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Cucumbers

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FOOD
March 17, 2016
Makes 6 servings 2 medium cucumbers, peeled and sliced thin 1/3 cup sugar 1/3 cup white vinegar 3 tablespoons water 1/2 teaspoon salt 1. Wash and peel cucumbers. 2. Slice into 1/8 to 1/4 -inch rounds - as uniform as possible. 3. Combine sugar, vinegar, water, and salt in a small bowl. Stir to dissolve the salt and sugar. 4. Add the cucumbers and let stand at least 15 minutes at room temperature. 5. Serve on Sloppy Joes (see accompanying recipe)
FOOD
August 10, 1994 | By Faye Levy, FOR THE INQUIRER
The best-known uses of cucumbers are as pickles and as a cool complement for a rich-tasting ingredient such as poached or smoked fish. But around the world, cooks have developed many other ways to take advantage of their refreshing qualities. In India, where cucumbers originated, they are tossed with yogurt and toasted cumin seeds to make raita, a dish designed to cool the fires of hot curries. A cucumber-yogurt salad seasoned with garlic is popular in Greece and much of the Middle East.
NEWS
June 9, 2011 | By Juergen Baetz and Kirsten Grieshaber, Associated Press
BERLIN - Cucumbers were back on the radar of German health authorities Wednesday as the possible cause of an E. coli outbreak in Europe that has killed at least 26 people and sickened more than 2,700. Two weeks ago, investigators blamed cucumbers from Spain for the deadly outbreak and then later ruled them out as the source. Then, the focus shifted to sprouts from northern Germany, but none that were tested turned out to be contaminated with the bacterium strain blamed for the outbreak.
FOOD
August 26, 1992 | by Barbara Gibbons, Special to the Daily News
This time of year, I serve cucumbers with abandon. Even while I munch, somewhere nearby someone is growing more. So I put a whole cucumber in the salad, and any kid who wanders into the kitchen can help himself to cucumber slices without comment. Even the 3-year-old who wants no part of salad except the cucumber can indulge himself - after all, there are lots more in the garden. Cucumbers have a special place in my heart because they're just about the lowest-calorie food you can sink your teeth into.
NEWS
September 11, 1989 | SAM PSORAS/ DAILY NEWS
Police Officer Bob Shalala of the 6th District shows off a crop of mammoth cucumbers that he grew in a milk crate. Farmer Bob's cucumbers are more than 2 feet long and weigh three pounds each.
FOOD
May 16, 2001 | By Rachel Rogala For the Daily News
At the Countryside Market and Delicatessen in Swarthmore all of the sandwiches are named after town buildings, landmarks and roads (Swarthmore has no "streets"). A popular sandwiches is the Ashton House, named after a Swarthmore College guest house that was used for a community-living housing project in the 1970s, and, yes, it (the sandwich) is big enough to share. Packed full of turkey, cucumbers, lettuce and cheese, the Ashton House is topped off with a cranberry chutney from the New England Cranberry Co. Theresa Carrafa, who with her husband, John, owns the Countryside Market at 514 Yale Ave., says she chose this chutney because it was "not too vinegary" to combine with the other ingredients.
FOOD
August 23, 2007
Vintage veggie Little lemon cucumbers are making a comeback. The pale yellow cukes - in season now - are juicy and sweet, with succulent white flesh. They have a bigger seed cavity than traditional cucumbers. And no, they don't taste at all like lemons. Pictured here are lemon cukes from Weavers Way Co-op grown from seeds dating back to 1890. Lemon cucumbers, 95 cents a pound at the Fair Food Farm Stand at Reading Terminal Market or area farmer's markets. - Dianna Marder Sweet salsa Don't be confused by the label "jam.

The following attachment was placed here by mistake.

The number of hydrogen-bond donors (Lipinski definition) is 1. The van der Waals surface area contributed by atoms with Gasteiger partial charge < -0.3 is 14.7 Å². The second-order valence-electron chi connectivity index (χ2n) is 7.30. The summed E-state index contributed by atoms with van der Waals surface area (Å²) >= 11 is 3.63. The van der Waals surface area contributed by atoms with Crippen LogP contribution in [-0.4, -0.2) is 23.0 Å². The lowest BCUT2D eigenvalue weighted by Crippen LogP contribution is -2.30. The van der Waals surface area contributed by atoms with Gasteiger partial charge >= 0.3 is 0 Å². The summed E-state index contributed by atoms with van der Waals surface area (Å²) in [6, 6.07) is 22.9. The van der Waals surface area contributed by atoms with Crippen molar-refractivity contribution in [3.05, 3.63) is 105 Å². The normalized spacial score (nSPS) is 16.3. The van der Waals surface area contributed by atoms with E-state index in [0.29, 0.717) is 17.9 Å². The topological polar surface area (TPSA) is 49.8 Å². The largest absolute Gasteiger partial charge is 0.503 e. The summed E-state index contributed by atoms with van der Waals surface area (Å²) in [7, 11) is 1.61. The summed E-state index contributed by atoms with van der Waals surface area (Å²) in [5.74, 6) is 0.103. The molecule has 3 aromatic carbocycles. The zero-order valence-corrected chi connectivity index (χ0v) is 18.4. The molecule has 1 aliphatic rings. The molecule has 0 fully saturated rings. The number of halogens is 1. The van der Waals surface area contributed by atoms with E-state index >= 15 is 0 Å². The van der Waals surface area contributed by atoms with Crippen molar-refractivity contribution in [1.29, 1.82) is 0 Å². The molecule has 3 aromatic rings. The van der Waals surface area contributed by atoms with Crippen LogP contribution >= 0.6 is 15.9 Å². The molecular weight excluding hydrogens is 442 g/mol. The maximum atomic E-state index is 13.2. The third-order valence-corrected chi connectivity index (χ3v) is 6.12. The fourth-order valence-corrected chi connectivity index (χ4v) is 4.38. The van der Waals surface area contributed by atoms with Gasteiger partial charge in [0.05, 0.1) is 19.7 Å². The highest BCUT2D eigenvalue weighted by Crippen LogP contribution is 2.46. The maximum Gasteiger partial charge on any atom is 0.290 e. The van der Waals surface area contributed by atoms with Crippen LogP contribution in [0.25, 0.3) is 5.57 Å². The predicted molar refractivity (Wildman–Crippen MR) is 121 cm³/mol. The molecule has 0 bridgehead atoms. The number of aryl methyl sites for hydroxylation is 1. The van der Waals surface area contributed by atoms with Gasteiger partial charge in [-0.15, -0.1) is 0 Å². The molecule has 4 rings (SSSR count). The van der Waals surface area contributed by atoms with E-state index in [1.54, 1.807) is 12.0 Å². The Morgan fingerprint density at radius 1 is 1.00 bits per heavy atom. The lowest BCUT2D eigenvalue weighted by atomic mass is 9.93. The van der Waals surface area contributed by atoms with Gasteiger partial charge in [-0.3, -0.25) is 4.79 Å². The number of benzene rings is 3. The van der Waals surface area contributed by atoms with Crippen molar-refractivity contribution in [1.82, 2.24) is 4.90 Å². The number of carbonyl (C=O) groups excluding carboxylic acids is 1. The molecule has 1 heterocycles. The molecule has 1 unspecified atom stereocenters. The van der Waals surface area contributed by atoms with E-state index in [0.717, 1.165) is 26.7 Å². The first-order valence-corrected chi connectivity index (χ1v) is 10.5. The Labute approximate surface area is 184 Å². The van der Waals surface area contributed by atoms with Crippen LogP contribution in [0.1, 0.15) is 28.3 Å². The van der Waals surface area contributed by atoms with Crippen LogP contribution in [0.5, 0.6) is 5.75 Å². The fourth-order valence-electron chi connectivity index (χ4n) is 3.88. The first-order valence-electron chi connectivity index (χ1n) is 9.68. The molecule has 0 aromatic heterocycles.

NEWS
June 1, 2011 | By David Rising and Maria Cheng, Associated Press
BERLIN - A large and unprecedented outbreak of bacterial infections linked to contaminated vegetables claimed two more lives in Europe on Tuesday, driving the death toll to 16. The number of sick rose to more than 1,150 people in at least eight nations. Nearly 400 people in Germany were battling a potentially fatal version of the infection that attacks the kidneys and kills up to 5 percent of patients. A U.S. expert said doctors had never seen so many cases of the condition, hemolytic uremic syndrome, tied to a foodborne outbreak.
NEWS
June 4, 2011 | By Kirsten Grieshaber, Associated Press
BERLIN - Schools have pulled raw vegetables from menus, piles of cucumbers sit untouched on shop shelves, and farmers say they are losing millions. As scientists scramble to find the source of an E. coli outbreak linked to raw vegetables that has killed 18 in Europe and sickened nearly 2,000, consumers are swearing off lettuce, cucumbers, and tomatoes just in case. "Cook it or don't eat it," Hamburg kidney specialist Rolf Stahl said at a news conference Friday. "That's my personal recommendation.
NEWS
September 21, 1991 | By Jaffer Ahmad, Special to The Inquirer
All summer, the four Chinese men tended to their field of green plants, laboriously tying the stalks to teepee-like frames. Frame upon frame. Row upon manicured row. This was not China, but Avondale in southern Chester County. And these were not struggling farmers, but research scientists from a Chinese government- owned firm. What they are doing in Avondale's rich soil is trying to grow cucumbers. Beautiful, perfectly straight cucumbers. Which they eventually hope to sell to Americans, along with other exotic produce: beans, radishes, parsley and melons.
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ARTICLES BY DATE